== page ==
Ashes and Tears: The Interviews
Interview 11: "Mr. Blue"
Male, age 41.
Occupation: former government civilian department employee.
Education: 10th standard.
Left Burma: December 1999.
Q: The part of Pa'an you were staying in, was it government controlled, or not?
A: It was known as a "brown area" [contested between government and Karen forces].
Q: Why did you leave your government work and go to the border area?
A: I left Rangoon in 1988, after the military seized the power. In September. Because I got actively involved in the demonstrations. So I fled because I was afraid of the military.
Q: What kind of work were you doing in Pa'an?
A: Farming. Peas, chilis.
Q: Did the farming situation change while you were there?
A: Sometimes we could not do our work, because of a lot of forced labor and a lot of portering. Sometimes they destroyed the farms. My cousin's farm was destroyed, the [government] military destroyed his paddy field.
Q: Did you or your family members have to do work for the military?
A: I myself did it. Mostly construction. Road construction... After six years there I fled into the KNU [Karen National Union] area.
Q: Could people pay money in order not to do the work for the military?
A: Yes. The army would ask 5,000 kyat for one time.
Q: How many people would they ask to work for them?
A: 200 to 300 at one time, one person from each household [for construction].
Q: What kind of people did they ask to work for them?
A: First they call the men, if that's not possible, the women have to serve for that work. Otherwise, they have to hire other people to work for the army.
Q: Have you heard any news of your old village in later years?
A: There's no contact at all.
Q: When you first came to Pa'an, was it a forest area?
A: Yes it was.
Q: Did that change while you were there?
A: A lot of forests were cut down in the border areas. Including some places controlled by KNU and other places. Most of the places are near the creek or the river, where they can move the trees easily. The area where the KNU controlled it was managed by the KNU. They cut the forests for their funds. And the DKBA, Democratic Karen Buddhist Army, that organization also cut the forests. And most of the trees were cut by the [government] military. They cut a lot of forests around that area. The wood went to Thailand.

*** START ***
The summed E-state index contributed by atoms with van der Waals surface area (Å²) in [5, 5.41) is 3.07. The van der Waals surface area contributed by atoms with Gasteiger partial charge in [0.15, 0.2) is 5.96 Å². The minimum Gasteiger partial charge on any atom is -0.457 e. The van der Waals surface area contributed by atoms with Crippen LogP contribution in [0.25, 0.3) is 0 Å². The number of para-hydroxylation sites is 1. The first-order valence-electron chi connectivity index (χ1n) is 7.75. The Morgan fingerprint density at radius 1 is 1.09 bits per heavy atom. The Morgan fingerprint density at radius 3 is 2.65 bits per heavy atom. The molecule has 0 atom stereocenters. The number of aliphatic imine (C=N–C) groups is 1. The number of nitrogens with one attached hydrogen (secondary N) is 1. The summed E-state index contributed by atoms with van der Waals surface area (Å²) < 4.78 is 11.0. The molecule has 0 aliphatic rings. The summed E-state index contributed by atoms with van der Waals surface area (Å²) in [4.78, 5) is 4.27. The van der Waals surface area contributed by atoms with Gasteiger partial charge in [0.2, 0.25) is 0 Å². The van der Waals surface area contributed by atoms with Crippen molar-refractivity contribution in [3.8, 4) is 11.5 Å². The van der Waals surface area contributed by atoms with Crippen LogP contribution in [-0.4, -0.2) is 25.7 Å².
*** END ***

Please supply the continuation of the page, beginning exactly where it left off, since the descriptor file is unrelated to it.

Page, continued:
Q: In the Pa'an area, did you notice changes in fish or wild animals?
A: It's more rare than before. Because most of the forests are destroyed, some of the wild animals are also decreased. Some snails that were plenty before, now they cannot find anymore in that place.
Q: Were there elephants in the forest in that area?
A: I never saw them, but some people said there were a few wild elephants in the forests.
Q: Besides the labor, were there other kinds of problems with the authorities in that area?
A: I lived in fear in Pa'an because I had run away from Rangoon. The soldiers would come to the village and take the pigs and chickens, paying only small money.
Q: What was your life like in the KNU controlled area?
A: I had to shift from one place to another, mostly at the times when they had fighting with the government.
Q: Why didn't you flee to Thailand?
A: Because Thailand is not my country. I wanted to live in my country as much as I could.
Q: When you worked in the government department before 1988, how were you treated, being a Karen?
A: They treated me the same, but I didn't get any promotion because of being the only Karen and a Christian.
Q: Did other people in your department participate in the '88 uprising?
A: Yes, they did. A lot of people.
Q: In Pa'an, were there landmines in the area?
A: Yes, there were a lot of mines in that area that were planted by the [government] military and the KNU to defend themselves against each other. People got injuries to their legs. They would go to Thailand to get treatment for that.
Q: What was medical care like in the Pa'an area?
A: We relied on the herbal medicine most of the time, the indigenous medicines. It is known by the ancient Karen people. We'd find it in the jungle. Sometimes we bought medicine in the market.
Q: What did people in your area think about the boys Luther and Johnny Htoo, their group known as "God's Army"?
A: People who lived around that area said it was good for them, because [the boys] did some big things that [ordinary] people cannot do.
Q: What do you think is the future of the Karen struggle?
A: I think they [KNU] should continue to do what they do, because they represent all the Karen people.